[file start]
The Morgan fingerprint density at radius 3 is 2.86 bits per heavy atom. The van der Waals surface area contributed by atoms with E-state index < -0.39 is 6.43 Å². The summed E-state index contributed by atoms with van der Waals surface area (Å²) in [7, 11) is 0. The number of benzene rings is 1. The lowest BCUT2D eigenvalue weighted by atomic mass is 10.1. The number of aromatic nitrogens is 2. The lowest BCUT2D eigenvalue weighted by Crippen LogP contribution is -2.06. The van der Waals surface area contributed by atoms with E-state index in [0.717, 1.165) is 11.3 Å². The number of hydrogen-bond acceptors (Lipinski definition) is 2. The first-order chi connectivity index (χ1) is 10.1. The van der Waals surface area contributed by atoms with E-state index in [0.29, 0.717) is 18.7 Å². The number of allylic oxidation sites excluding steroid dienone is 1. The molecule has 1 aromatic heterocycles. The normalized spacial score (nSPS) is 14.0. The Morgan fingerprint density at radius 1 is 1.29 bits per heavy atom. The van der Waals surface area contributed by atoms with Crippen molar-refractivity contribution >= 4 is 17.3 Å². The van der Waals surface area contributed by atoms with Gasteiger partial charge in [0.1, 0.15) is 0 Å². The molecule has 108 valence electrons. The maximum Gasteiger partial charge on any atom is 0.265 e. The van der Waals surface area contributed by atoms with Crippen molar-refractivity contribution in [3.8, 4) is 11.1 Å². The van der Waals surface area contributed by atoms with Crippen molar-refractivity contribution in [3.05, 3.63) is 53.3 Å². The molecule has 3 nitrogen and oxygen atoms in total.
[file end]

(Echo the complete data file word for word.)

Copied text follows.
The Morgan fingerprint density at radius 3 is 2.86 bits per heavy atom. The van der Waals surface area contributed by atoms with E-state index < -0.39 is 6.43 Å². The summed E-state index contributed by atoms with van der Waals surface area (Å²) in [7, 11) is 0. The number of benzene rings is 1. The lowest BCUT2D eigenvalue weighted by atomic mass is 10.1. The number of aromatic nitrogens is 2. The lowest BCUT2D eigenvalue weighted by Crippen LogP contribution is -2.06. The van der Waals surface area contributed by atoms with E-state index in [0.717, 1.165) is 11.3 Å². The number of hydrogen-bond acceptors (Lipinski definition) is 2. The first-order chi connectivity index (χ1) is 10.1. The van der Waals surface area contributed by atoms with E-state index in [0.29, 0.717) is 18.7 Å². The number of allylic oxidation sites excluding steroid dienone is 1. The molecule has 1 aromatic heterocycles. The normalized spacial score (nSPS) is 14.0. The Morgan fingerprint density at radius 1 is 1.29 bits per heavy atom. The van der Waals surface area contributed by atoms with Crippen molar-refractivity contribution >= 4 is 17.3 Å². The van der Waals surface area contributed by atoms with Gasteiger partial charge in [0.1, 0.15) is 0 Å². The molecule has 108 valence electrons. The maximum Gasteiger partial charge on any atom is 0.265 e. The van der Waals surface area contributed by atoms with Crippen molar-refractivity contribution in [3.8, 4) is 11.1 Å². The van der Waals surface area contributed by atoms with Crippen molar-refractivity contribution in [3.05, 3.63) is 53.3 Å². The molecule has 3 nitrogen and oxygen atoms in total.